A traveler on a dusty road
Strewed acorns on the lea;
And one took root and sprouted up,
And grew into a tree.
Love sought its shade at evening time,
To breathe its early vows;
And Age was pleased, in heights of noon,
To bask beneath its boughs.

(Charles MacKay)

It was Seneca, the Roman statesman, who wrote that wherever there is a human being, there is an opportunity for a kindness. No selfless act is insignificant. I was thinking of this today, in terms of the aged. Sadly, how often I've seen an older person, slow with age and infirmity, looked down upon with disdain by a fresh and young face. Perhaps instead of becoming impatient with the elderly woman attempting to open the door, perhaps, just perhaps, you could graciously open and hold the door for her?

I am reminded of a story by the Brothers Grimm that stirred my little heart when I was a child. The story was about a feeble old woman whose husband died and left her alone, and so she went to live with her son and his wife and their little daughter. Every day her sight dimmed and her hearing grew worse and sometimes at dinner "her hands trembled so badly the peas rolled off her spoon or the soup ran from her cup." Her son and his wife couldn't help but be annoyed, so one day after she knocked over a glass of milk, they decided to do something about it. They ended up setting a small table for her in the corner, next to the broom closet. She sat there alone, "looking with tear-filled eyes across the room at the others." The story goes on to tell that one evening right before dinner the little daughter was on the floor playing with her blocks and her father asked what she was making.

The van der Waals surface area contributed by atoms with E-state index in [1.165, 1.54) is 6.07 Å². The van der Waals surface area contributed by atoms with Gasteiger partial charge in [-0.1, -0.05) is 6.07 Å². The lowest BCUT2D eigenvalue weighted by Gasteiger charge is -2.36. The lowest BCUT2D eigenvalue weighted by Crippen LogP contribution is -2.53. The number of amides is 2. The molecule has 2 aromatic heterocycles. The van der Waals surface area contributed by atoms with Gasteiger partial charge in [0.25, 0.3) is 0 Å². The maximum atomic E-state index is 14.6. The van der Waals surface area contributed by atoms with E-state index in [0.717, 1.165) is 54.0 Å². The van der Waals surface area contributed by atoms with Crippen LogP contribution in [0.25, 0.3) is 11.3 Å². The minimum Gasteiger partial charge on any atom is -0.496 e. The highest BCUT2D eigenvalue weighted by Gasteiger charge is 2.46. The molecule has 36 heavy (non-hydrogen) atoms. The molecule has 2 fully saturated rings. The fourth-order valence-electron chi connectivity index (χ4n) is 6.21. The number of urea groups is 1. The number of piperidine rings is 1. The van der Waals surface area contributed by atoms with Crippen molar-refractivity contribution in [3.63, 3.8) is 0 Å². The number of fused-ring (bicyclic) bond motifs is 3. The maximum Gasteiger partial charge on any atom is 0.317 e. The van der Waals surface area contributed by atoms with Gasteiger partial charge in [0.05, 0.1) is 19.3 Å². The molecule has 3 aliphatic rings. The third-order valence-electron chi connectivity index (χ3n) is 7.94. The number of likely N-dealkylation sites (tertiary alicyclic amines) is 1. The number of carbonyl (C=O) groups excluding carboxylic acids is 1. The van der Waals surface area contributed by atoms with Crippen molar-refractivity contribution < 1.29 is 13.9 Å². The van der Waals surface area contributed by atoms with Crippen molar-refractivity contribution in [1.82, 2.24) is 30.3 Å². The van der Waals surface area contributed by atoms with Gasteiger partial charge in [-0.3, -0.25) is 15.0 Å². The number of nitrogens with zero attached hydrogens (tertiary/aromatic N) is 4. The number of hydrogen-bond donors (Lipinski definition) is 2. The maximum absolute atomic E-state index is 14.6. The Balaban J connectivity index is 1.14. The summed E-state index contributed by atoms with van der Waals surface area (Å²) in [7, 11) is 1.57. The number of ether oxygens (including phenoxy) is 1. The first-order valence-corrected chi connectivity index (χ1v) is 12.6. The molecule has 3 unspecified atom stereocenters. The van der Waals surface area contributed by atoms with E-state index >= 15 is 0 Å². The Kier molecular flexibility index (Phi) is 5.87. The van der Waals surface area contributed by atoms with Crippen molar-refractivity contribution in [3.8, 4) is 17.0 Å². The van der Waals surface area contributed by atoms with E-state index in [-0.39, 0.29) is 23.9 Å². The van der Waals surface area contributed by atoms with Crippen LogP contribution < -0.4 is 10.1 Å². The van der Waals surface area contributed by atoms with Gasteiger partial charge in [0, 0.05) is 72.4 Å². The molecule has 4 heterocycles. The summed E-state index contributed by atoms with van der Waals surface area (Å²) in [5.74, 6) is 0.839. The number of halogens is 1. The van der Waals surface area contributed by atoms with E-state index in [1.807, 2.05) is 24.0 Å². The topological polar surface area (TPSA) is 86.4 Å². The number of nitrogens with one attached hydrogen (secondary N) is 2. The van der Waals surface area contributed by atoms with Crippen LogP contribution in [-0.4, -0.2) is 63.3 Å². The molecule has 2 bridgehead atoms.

"I'm building a little table for you and mother," she smiled, "so you can eat by yourselves in the corner someday when I get big."
I think this story will become more and more meaningful to us the older we grow. While we ourselves are young, we must teach ourselves and our youth to appreciate and respect the aged. We must not slip out of opportunities to encourage our elders-- we need to show them our love when we can. I wonder what our youth of today will think when they become advanced in age, I wonder how their youth will treat them?


Adam D. Dolce said...

I like soup.

Chelsi said...

Miss you, miss! Looking forward to catching up...

melanie's all my favorite things said...

oh...how you weave your words. what a touching blog. thank you for the reminder of the power of kind words and actions!

Gail said...

This story touched me...my own mother was suffering towards the end of her life and now whenever I see an elderly person who is moving slower, shaking, etc. it always reminds me of her.
Now I always have patience for those elderly people, and really hope that someday someone younger will feel that way if they see me and I should be in the same state when I'm older.
It's very simple, the golden rule.......